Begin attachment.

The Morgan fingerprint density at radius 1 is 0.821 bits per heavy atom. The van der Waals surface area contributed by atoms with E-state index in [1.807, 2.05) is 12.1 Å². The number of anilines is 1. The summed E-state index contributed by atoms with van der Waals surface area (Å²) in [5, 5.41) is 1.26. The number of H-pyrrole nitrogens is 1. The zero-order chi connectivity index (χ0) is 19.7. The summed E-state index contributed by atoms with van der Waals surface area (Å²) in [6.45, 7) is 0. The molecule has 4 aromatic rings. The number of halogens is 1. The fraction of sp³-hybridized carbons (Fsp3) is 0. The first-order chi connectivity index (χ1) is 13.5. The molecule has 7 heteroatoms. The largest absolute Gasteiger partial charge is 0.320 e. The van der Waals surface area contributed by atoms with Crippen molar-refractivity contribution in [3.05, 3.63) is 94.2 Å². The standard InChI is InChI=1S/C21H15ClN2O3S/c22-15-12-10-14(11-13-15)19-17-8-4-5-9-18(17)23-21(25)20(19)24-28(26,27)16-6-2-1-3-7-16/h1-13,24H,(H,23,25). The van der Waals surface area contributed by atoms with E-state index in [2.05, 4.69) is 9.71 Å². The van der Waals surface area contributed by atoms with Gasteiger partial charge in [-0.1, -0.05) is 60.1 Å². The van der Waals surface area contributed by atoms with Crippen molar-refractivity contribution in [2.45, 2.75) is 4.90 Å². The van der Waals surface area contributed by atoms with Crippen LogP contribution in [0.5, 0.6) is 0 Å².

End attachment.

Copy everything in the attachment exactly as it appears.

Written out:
The Morgan fingerprint density at radius 1 is 0.821 bits per heavy atom. The van der Waals surface area contributed by atoms with E-state index in [1.807, 2.05) is 12.1 Å². The number of anilines is 1. The summed E-state index contributed by atoms with van der Waals surface area (Å²) in [5, 5.41) is 1.26. The number of H-pyrrole nitrogens is 1. The zero-order chi connectivity index (χ0) is 19.7. The summed E-state index contributed by atoms with van der Waals surface area (Å²) in [6.45, 7) is 0. The molecule has 4 aromatic rings. The number of halogens is 1. The fraction of sp³-hybridized carbons (Fsp3) is 0. The first-order chi connectivity index (χ1) is 13.5. The molecule has 7 heteroatoms. The largest absolute Gasteiger partial charge is 0.320 e. The van der Waals surface area contributed by atoms with Crippen molar-refractivity contribution in [3.05, 3.63) is 94.2 Å². The standard InChI is InChI=1S/C21H15ClN2O3S/c22-15-12-10-14(11-13-15)19-17-8-4-5-9-18(17)23-21(25)20(19)24-28(26,27)16-6-2-1-3-7-16/h1-13,24H,(H,23,25). The van der Waals surface area contributed by atoms with E-state index in [2.05, 4.69) is 9.71 Å². The van der Waals surface area contributed by atoms with Gasteiger partial charge in [-0.1, -0.05) is 60.1 Å². The van der Waals surface area contributed by atoms with Crippen molar-refractivity contribution in [2.45, 2.75) is 4.90 Å². The van der Waals surface area contributed by atoms with Crippen LogP contribution in [0.5, 0.6) is 0 Å².